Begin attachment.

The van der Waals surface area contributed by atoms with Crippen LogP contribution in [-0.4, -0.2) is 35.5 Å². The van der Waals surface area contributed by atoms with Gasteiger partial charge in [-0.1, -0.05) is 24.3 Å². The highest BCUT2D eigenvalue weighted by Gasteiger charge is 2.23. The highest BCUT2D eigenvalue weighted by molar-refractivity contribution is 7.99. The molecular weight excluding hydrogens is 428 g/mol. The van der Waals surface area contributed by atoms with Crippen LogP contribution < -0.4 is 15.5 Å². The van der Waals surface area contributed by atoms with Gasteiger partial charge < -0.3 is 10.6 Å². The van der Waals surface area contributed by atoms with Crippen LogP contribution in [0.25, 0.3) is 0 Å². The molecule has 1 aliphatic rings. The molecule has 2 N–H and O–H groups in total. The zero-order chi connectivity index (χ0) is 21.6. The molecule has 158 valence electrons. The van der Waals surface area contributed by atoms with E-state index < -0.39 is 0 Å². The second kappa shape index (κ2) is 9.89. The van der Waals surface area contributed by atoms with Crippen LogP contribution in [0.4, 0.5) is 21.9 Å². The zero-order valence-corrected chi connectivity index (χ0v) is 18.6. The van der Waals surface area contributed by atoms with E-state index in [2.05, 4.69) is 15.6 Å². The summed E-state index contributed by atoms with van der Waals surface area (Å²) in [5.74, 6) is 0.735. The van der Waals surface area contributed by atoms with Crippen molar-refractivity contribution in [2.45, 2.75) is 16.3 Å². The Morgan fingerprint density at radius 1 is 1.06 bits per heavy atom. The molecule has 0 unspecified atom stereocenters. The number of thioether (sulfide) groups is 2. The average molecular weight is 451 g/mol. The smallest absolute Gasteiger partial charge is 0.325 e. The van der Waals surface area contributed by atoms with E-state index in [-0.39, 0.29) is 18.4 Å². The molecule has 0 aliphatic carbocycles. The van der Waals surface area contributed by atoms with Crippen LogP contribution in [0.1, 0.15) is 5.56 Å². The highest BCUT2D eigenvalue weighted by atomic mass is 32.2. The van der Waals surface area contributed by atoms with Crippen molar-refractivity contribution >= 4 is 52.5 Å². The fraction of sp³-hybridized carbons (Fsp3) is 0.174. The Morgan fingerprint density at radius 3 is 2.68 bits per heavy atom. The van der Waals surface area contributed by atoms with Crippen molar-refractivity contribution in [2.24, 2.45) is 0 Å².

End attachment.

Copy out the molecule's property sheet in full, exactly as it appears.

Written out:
The van der Waals surface area contributed by atoms with Crippen LogP contribution in [-0.4, -0.2) is 35.5 Å². The van der Waals surface area contributed by atoms with Gasteiger partial charge in [-0.1, -0.05) is 24.3 Å². The highest BCUT2D eigenvalue weighted by Gasteiger charge is 2.23. The highest BCUT2D eigenvalue weighted by molar-refractivity contribution is 7.99. The molecular weight excluding hydrogens is 428 g/mol. The van der Waals surface area contributed by atoms with Crippen LogP contribution < -0.4 is 15.5 Å². The van der Waals surface area contributed by atoms with Gasteiger partial charge < -0.3 is 10.6 Å². The van der Waals surface area contributed by atoms with Crippen LogP contribution in [0.25, 0.3) is 0 Å². The molecule has 1 aliphatic rings. The molecule has 2 N–H and O–H groups in total. The zero-order chi connectivity index (χ0) is 21.6. The molecule has 158 valence electrons. The van der Waals surface area contributed by atoms with E-state index < -0.39 is 0 Å². The second kappa shape index (κ2) is 9.89. The van der Waals surface area contributed by atoms with Crippen LogP contribution in [0.4, 0.5) is 21.9 Å². The zero-order valence-corrected chi connectivity index (χ0v) is 18.6. The van der Waals surface area contributed by atoms with E-state index in [2.05, 4.69) is 15.6 Å². The summed E-state index contributed by atoms with van der Waals surface area (Å²) in [5.74, 6) is 0.735. The van der Waals surface area contributed by atoms with Crippen molar-refractivity contribution in [2.45, 2.75) is 16.3 Å². The Morgan fingerprint density at radius 1 is 1.06 bits per heavy atom. The molecule has 0 unspecified atom stereocenters. The number of thioether (sulfide) groups is 2. The average molecular weight is 451 g/mol. The smallest absolute Gasteiger partial charge is 0.325 e. The van der Waals surface area contributed by atoms with E-state index in [-0.39, 0.29) is 18.4 Å². The molecule has 0 aliphatic carbocycles. The van der Waals surface area contributed by atoms with Crippen LogP contribution in [0.1, 0.15) is 5.56 Å². The highest BCUT2D eigenvalue weighted by atomic mass is 32.2. The van der Waals surface area contributed by atoms with Crippen molar-refractivity contribution >= 4 is 52.5 Å². The fraction of sp³-hybridized carbons (Fsp3) is 0.174. The Morgan fingerprint density at radius 3 is 2.68 bits per heavy atom. The van der Waals surface area contributed by atoms with Crippen molar-refractivity contribution in [2.24, 2.45) is 0 Å².